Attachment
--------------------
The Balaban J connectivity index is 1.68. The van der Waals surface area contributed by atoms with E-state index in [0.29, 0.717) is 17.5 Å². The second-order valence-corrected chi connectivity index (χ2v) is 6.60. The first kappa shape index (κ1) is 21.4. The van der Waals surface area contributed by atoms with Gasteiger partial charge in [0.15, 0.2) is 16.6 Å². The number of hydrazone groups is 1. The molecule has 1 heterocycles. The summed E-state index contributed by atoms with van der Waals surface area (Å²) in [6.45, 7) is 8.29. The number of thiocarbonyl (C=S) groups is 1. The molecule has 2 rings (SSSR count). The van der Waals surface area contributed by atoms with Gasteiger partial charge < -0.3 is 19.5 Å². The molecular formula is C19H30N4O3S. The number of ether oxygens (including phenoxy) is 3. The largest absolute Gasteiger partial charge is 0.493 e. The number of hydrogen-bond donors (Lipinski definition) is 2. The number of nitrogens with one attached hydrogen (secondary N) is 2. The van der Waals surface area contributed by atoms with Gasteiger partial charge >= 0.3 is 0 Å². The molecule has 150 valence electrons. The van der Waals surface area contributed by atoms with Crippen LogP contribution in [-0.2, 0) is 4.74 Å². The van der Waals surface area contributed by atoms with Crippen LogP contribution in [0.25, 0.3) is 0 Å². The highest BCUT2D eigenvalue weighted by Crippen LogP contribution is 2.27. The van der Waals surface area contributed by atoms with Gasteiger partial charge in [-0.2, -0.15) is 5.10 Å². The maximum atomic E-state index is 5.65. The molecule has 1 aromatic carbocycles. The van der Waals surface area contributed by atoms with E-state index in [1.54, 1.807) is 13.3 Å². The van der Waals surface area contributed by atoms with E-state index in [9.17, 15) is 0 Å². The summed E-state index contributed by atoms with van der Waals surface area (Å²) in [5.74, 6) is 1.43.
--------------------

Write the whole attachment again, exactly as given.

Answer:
The Balaban J connectivity index is 1.68. The van der Waals surface area contributed by atoms with E-state index in [0.29, 0.717) is 17.5 Å². The second-order valence-corrected chi connectivity index (χ2v) is 6.60. The first kappa shape index (κ1) is 21.4. The van der Waals surface area contributed by atoms with Gasteiger partial charge in [0.15, 0.2) is 16.6 Å². The number of hydrazone groups is 1. The molecule has 1 heterocycles. The summed E-state index contributed by atoms with van der Waals surface area (Å²) in [6.45, 7) is 8.29. The number of thiocarbonyl (C=S) groups is 1. The molecule has 2 rings (SSSR count). The van der Waals surface area contributed by atoms with Gasteiger partial charge < -0.3 is 19.5 Å². The molecular formula is C19H30N4O3S. The number of ether oxygens (including phenoxy) is 3. The largest absolute Gasteiger partial charge is 0.493 e. The number of hydrogen-bond donors (Lipinski definition) is 2. The number of nitrogens with one attached hydrogen (secondary N) is 2. The van der Waals surface area contributed by atoms with Gasteiger partial charge >= 0.3 is 0 Å². The molecule has 150 valence electrons. The van der Waals surface area contributed by atoms with Crippen LogP contribution in [-0.2, 0) is 4.74 Å². The van der Waals surface area contributed by atoms with Crippen LogP contribution in [0.25, 0.3) is 0 Å². The highest BCUT2D eigenvalue weighted by Crippen LogP contribution is 2.27. The van der Waals surface area contributed by atoms with Gasteiger partial charge in [-0.2, -0.15) is 5.10 Å². The maximum atomic E-state index is 5.65. The molecule has 1 aromatic carbocycles. The van der Waals surface area contributed by atoms with E-state index in [1.54, 1.807) is 13.3 Å². The van der Waals surface area contributed by atoms with E-state index in [9.17, 15) is 0 Å². The summed E-state index contributed by atoms with van der Waals surface area (Å²) in [5.74, 6) is 1.43.